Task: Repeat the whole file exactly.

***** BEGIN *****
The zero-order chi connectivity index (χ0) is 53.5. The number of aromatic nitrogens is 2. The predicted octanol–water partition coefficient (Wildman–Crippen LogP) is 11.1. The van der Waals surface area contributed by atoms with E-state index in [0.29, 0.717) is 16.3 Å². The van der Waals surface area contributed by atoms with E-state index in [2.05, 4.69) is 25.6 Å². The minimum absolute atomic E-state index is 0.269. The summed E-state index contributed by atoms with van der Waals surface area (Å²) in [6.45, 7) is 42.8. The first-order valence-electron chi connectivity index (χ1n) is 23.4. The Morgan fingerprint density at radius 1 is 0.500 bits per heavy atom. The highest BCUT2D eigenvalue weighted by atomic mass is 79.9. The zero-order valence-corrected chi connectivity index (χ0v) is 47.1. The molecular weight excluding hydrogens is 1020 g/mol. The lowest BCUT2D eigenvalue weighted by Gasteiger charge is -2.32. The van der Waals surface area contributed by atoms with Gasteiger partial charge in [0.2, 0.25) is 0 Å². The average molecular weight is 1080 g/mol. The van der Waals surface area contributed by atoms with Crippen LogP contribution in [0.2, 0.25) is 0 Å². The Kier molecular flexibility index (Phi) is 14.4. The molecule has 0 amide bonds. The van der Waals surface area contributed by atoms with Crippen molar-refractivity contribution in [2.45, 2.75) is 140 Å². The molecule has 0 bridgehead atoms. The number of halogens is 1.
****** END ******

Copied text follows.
The zero-order chi connectivity index (χ0) is 53.5. The number of aromatic nitrogens is 2. The predicted octanol–water partition coefficient (Wildman–Crippen LogP) is 11.1. The van der Waals surface area contributed by atoms with E-state index in [0.29, 0.717) is 16.3 Å². The van der Waals surface area contributed by atoms with E-state index in [2.05, 4.69) is 25.6 Å². The minimum absolute atomic E-state index is 0.269. The summed E-state index contributed by atoms with van der Waals surface area (Å²) in [6.45, 7) is 42.8. The first-order valence-electron chi connectivity index (χ1n) is 23.4. The Morgan fingerprint density at radius 1 is 0.500 bits per heavy atom. The highest BCUT2D eigenvalue weighted by atomic mass is 79.9. The zero-order valence-corrected chi connectivity index (χ0v) is 47.1. The molecular weight excluding hydrogens is 1020 g/mol. The lowest BCUT2D eigenvalue weighted by Gasteiger charge is -2.32. The van der Waals surface area contributed by atoms with Gasteiger partial charge in [0.2, 0.25) is 0 Å². The average molecular weight is 1080 g/mol. The van der Waals surface area contributed by atoms with Crippen LogP contribution in [0.2, 0.25) is 0 Å². The Kier molecular flexibility index (Phi) is 14.4. The molecule has 0 amide bonds. The van der Waals surface area contributed by atoms with Crippen molar-refractivity contribution in [2.45, 2.75) is 140 Å². The molecule has 0 bridgehead atoms. The number of halogens is 1.